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The Great Sherlock Bake Off

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Sue Holmes was sitting on the couch when Mel came home. The doctor was away more often than she was home and it was no surprise for her to walk in exhausted, mumbling about somebody’s baking accident. Sue watched her walk across the room with steady eyes, before saying anything.

“Long day?” she asked.

Mel smirked at her friend and flatmate. “It always is, Sue.”

“Surely baking accidents and flu victims are nothing for the famous Mel Watson, Captain of the Fifth Northumberland Fusiliers?” Sue raised her eyebrow and smirked back, threatening to smile.

“Famous, eh? The comments on my blog say otherwise.” Mel put down her bag and meandered to the kitchen, not waiting for Sue’s reply.

“Ah, but it is your blog they’re commenting on,” it came, drifting airily from Sue’s mouth.

There were no other sounds and it was obvious Sue was not going to vacate her seat on the couch. Footsteps on the stairs did elicit a sigh and the sound of Sue sliding down into a slumped position, though.

Mrs Berry entered the flat in her familiar dress, holding a duster as if she might forget she’s not a housekeeper and tidy her tenants’ flat.

“You’ve a guest,” she announced, eyeing Sue. “Welcome back, Mel. Long day?”

Mel was eating directly from a jar of peanut butter, digging through the fridge to find cream for tea, and didn’t respond with more than a grunt. Mrs Berry rolled her eyes.

“Who’s the guest? Is it Pat?” Sue demanded, running her hands along the peak of her dark hair. It was styled into a high lift today and the sleeves of her blazer rustled as she lifted her arms. “Peter?” she tried again when Mrs Berry raised an eyebrow.

“Paul,” Mel offered.

“Oh whatever,” Sue snipped. “Is Paul Lestrade here?”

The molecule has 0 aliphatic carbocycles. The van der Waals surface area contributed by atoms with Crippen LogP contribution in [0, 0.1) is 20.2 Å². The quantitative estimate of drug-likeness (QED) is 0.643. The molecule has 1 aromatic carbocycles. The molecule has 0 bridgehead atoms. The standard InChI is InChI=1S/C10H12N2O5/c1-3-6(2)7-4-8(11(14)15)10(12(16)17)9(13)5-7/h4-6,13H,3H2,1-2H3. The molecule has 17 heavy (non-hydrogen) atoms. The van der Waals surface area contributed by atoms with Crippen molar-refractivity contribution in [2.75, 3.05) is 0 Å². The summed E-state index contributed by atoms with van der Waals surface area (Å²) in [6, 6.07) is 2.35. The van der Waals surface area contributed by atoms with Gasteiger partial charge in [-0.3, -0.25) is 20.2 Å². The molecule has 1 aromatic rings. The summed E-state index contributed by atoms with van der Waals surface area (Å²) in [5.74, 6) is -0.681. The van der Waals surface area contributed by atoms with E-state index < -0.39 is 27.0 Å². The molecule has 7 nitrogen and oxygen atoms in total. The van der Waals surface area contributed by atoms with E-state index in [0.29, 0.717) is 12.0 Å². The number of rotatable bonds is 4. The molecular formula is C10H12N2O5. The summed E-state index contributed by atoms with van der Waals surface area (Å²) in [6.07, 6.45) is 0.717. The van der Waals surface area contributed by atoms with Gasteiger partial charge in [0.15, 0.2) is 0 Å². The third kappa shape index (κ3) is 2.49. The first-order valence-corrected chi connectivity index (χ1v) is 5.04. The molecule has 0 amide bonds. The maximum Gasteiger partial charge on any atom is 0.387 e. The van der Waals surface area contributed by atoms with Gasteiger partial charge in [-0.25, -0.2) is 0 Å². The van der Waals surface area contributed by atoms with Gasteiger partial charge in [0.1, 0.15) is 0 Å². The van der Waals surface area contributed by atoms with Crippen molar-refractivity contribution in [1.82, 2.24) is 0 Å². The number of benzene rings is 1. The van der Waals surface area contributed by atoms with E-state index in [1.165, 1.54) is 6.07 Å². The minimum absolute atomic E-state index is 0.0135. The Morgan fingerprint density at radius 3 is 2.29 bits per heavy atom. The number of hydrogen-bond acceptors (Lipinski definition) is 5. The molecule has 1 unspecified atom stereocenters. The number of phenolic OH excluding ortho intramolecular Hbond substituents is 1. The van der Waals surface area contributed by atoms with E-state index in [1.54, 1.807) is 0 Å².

Mrs Berry nodded and opened her mouth to say more but snapped it shut right away when a second pair of footsteps sounded behind her. She turned to see the detective inspector approaching with a grim expression.

“There’s been a murder,” he began, out of breath either from fear, nerves, or the climb up the stairs.

“Of course there has, Lestrade, you wouldn’t come all this way to give me the weather report,” Sue answered, finally pushing herself to her feet and following the sound of Mel’s tea making into the kitchen where she grabbed a cup for herself and waited for Mel to fill it.

“Would you like some tea?” Mel offered Paul, looking over her shoulder at the detective. She made a face, somewhere between poorly masked admiration and disgust, likely at the neat lines of Paul’s hair and beard, and turned back to Sue. “Bugger off, you can’t have any. Get yourself some biscuits or something.”

Mrs Berry tutted and got Paul’s attention back. “You were saying something of crime, Detective Inspector?”

“Yes,” he replied quietly. “We need to go undercover. All of us.”

This caught Sue’s interest and she pivoted in what must’ve been a practiced dance move, facing the man. “All of us? For what?”

Paul stood awkwardly for a moment, not sure what to say first. “There’s a baking competition coming to town and someone’s been murdered,” he admitted. “But we don’t know who.”

Before anyone could say more, Mel swore under her breath. “Bloody baking, are you kidding me?” she demanded.

Sue smirked. “What I’m sure she means is that we’d love to be of assistance, leave your directions with Mrs Berry and please leave, thank you!”

Ushering Paul and Mrs Berry out the door and slamming it behind them, Sue turned again and smiled, giddy as a schoolgirl. “Pies, breads, cakes, oh and every type of pastry. This is almost as good as cocaine, Watson, we can’t turn it down.” Reaching forward, she made one last attempt for a cup of tea, barely missing as Mel pulled it away from her.

“Pop off,” Mel replied. “I’ll sleep soon and we can leave in the morning.”

Sue nodded sternly, agreeing with such clear reason. “Very good,” she said. “The game is on, Mel!”

With that, the detective was gone, hidden away in her room where she likely would stay awake learning everything about baking and not sleeping at all. As much as Mel hated the idea of going undercover in a baking challenge, she couldn’t help being a little excited at the prospect of eating baked goods for work. Nodding to herself and finishing her tea, she too headed to bed.

“Tomorrow, Holmes,” she murmured. “The game is on tomorrow.”